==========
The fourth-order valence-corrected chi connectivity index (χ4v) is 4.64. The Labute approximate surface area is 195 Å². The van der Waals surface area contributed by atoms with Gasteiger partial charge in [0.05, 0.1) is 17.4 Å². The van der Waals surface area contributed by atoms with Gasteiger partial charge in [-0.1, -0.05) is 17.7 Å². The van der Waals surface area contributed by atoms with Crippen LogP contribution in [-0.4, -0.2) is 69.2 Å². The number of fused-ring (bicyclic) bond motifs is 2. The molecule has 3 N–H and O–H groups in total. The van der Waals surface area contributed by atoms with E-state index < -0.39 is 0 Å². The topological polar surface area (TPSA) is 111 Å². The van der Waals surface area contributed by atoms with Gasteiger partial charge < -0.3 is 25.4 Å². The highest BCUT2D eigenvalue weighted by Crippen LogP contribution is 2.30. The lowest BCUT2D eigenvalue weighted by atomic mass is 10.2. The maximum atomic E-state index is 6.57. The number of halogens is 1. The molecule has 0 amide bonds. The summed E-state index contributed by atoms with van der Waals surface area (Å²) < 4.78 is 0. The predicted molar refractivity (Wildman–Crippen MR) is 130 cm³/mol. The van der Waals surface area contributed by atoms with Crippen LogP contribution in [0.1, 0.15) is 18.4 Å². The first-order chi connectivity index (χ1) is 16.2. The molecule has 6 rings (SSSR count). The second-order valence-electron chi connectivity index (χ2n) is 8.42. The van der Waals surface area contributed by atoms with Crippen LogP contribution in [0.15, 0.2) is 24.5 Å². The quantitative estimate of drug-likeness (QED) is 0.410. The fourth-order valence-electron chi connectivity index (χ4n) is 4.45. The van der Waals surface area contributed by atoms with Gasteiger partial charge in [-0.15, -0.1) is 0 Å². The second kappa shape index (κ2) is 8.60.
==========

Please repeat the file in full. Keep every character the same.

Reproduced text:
The fourth-order valence-corrected chi connectivity index (χ4v) is 4.64. The Labute approximate surface area is 195 Å². The van der Waals surface area contributed by atoms with Gasteiger partial charge in [0.05, 0.1) is 17.4 Å². The van der Waals surface area contributed by atoms with Gasteiger partial charge in [-0.1, -0.05) is 17.7 Å². The van der Waals surface area contributed by atoms with Crippen LogP contribution in [-0.4, -0.2) is 69.2 Å². The number of fused-ring (bicyclic) bond motifs is 2. The molecule has 3 N–H and O–H groups in total. The van der Waals surface area contributed by atoms with E-state index < -0.39 is 0 Å². The topological polar surface area (TPSA) is 111 Å². The van der Waals surface area contributed by atoms with Gasteiger partial charge < -0.3 is 25.4 Å². The highest BCUT2D eigenvalue weighted by Crippen LogP contribution is 2.30. The lowest BCUT2D eigenvalue weighted by atomic mass is 10.2. The maximum atomic E-state index is 6.57. The number of halogens is 1. The molecule has 0 amide bonds. The summed E-state index contributed by atoms with van der Waals surface area (Å²) < 4.78 is 0. The predicted molar refractivity (Wildman–Crippen MR) is 130 cm³/mol. The van der Waals surface area contributed by atoms with Crippen LogP contribution in [0.1, 0.15) is 18.4 Å². The first-order chi connectivity index (χ1) is 16.2. The molecule has 6 rings (SSSR count). The second-order valence-electron chi connectivity index (χ2n) is 8.42. The van der Waals surface area contributed by atoms with Crippen LogP contribution in [0.15, 0.2) is 24.5 Å². The quantitative estimate of drug-likeness (QED) is 0.410. The fourth-order valence-electron chi connectivity index (χ4n) is 4.45. The van der Waals surface area contributed by atoms with Gasteiger partial charge in [-0.15, -0.1) is 0 Å². The second kappa shape index (κ2) is 8.60.